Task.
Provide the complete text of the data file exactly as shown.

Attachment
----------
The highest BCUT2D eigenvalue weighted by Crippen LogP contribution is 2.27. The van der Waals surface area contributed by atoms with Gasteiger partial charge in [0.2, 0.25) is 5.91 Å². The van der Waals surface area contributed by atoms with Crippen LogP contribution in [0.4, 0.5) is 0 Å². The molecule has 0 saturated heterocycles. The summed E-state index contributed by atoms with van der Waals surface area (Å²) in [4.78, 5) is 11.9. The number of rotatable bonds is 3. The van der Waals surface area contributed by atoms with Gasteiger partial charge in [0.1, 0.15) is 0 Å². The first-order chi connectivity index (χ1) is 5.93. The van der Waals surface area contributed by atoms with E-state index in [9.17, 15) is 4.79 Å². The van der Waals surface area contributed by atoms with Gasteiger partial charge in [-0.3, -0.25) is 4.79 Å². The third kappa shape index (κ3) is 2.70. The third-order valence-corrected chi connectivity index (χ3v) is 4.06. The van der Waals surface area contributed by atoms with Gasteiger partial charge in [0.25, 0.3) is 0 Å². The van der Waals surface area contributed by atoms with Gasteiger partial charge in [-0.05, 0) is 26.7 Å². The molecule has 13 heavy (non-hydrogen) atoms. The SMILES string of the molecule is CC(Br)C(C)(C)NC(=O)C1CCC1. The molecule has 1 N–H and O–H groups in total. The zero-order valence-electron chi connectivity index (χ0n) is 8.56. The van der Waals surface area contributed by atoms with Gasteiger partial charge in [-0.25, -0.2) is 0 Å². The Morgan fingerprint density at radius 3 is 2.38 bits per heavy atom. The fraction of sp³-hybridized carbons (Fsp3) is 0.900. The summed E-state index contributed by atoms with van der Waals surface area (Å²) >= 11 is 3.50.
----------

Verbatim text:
The highest BCUT2D eigenvalue weighted by Crippen LogP contribution is 2.27. The van der Waals surface area contributed by atoms with Gasteiger partial charge in [0.2, 0.25) is 5.91 Å². The van der Waals surface area contributed by atoms with Crippen LogP contribution in [0.4, 0.5) is 0 Å². The molecule has 0 saturated heterocycles. The summed E-state index contributed by atoms with van der Waals surface area (Å²) in [4.78, 5) is 11.9. The number of rotatable bonds is 3. The van der Waals surface area contributed by atoms with Gasteiger partial charge in [0.1, 0.15) is 0 Å². The first-order chi connectivity index (χ1) is 5.93. The van der Waals surface area contributed by atoms with E-state index in [9.17, 15) is 4.79 Å². The van der Waals surface area contributed by atoms with Gasteiger partial charge in [-0.3, -0.25) is 4.79 Å². The third kappa shape index (κ3) is 2.70. The third-order valence-corrected chi connectivity index (χ3v) is 4.06. The van der Waals surface area contributed by atoms with Gasteiger partial charge in [0.25, 0.3) is 0 Å². The van der Waals surface area contributed by atoms with Gasteiger partial charge in [-0.05, 0) is 26.7 Å². The molecule has 13 heavy (non-hydrogen) atoms. The SMILES string of the molecule is CC(Br)C(C)(C)NC(=O)C1CCC1. The molecule has 1 N–H and O–H groups in total. The zero-order valence-electron chi connectivity index (χ0n) is 8.56. The van der Waals surface area contributed by atoms with Gasteiger partial charge in [-0.25, -0.2) is 0 Å². The Morgan fingerprint density at radius 3 is 2.38 bits per heavy atom. The fraction of sp³-hybridized carbons (Fsp3) is 0.900. The summed E-state index contributed by atoms with van der Waals surface area (Å²) >= 11 is 3.50.